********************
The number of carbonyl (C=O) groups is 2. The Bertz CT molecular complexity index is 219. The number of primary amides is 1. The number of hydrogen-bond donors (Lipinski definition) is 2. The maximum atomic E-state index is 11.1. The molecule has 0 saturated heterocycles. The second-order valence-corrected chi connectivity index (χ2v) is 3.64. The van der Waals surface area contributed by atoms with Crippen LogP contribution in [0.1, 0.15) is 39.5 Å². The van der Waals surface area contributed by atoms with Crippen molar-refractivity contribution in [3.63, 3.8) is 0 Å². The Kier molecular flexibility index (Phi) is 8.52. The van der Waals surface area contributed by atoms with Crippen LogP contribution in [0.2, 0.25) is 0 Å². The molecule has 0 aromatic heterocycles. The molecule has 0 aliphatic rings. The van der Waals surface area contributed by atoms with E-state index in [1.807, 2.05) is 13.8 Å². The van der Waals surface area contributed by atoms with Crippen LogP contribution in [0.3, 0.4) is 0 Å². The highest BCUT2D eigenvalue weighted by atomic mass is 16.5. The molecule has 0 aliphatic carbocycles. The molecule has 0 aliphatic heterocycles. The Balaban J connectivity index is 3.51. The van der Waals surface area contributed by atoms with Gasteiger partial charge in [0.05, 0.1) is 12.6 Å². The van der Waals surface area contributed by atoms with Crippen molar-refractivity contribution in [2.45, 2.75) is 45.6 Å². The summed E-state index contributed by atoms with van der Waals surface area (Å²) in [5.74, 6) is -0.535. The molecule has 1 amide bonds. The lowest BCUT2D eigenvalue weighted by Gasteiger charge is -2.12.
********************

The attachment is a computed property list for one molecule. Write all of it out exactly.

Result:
The number of carbonyl (C=O) groups is 2. The Bertz CT molecular complexity index is 219. The number of primary amides is 1. The number of hydrogen-bond donors (Lipinski definition) is 2. The maximum atomic E-state index is 11.1. The molecule has 0 saturated heterocycles. The second-order valence-corrected chi connectivity index (χ2v) is 3.64. The van der Waals surface area contributed by atoms with Crippen LogP contribution in [0.1, 0.15) is 39.5 Å². The van der Waals surface area contributed by atoms with Crippen molar-refractivity contribution in [3.63, 3.8) is 0 Å². The Kier molecular flexibility index (Phi) is 8.52. The van der Waals surface area contributed by atoms with Crippen LogP contribution in [0.2, 0.25) is 0 Å². The molecule has 0 aromatic heterocycles. The molecule has 0 aliphatic rings. The van der Waals surface area contributed by atoms with E-state index in [1.807, 2.05) is 13.8 Å². The van der Waals surface area contributed by atoms with Crippen LogP contribution in [0.3, 0.4) is 0 Å². The highest BCUT2D eigenvalue weighted by atomic mass is 16.5. The molecule has 0 aliphatic carbocycles. The molecule has 0 aliphatic heterocycles. The Balaban J connectivity index is 3.51. The van der Waals surface area contributed by atoms with Gasteiger partial charge in [0.05, 0.1) is 12.6 Å². The van der Waals surface area contributed by atoms with Crippen molar-refractivity contribution in [2.45, 2.75) is 45.6 Å². The summed E-state index contributed by atoms with van der Waals surface area (Å²) in [5.74, 6) is -0.535. The molecule has 1 amide bonds. The lowest BCUT2D eigenvalue weighted by Gasteiger charge is -2.12.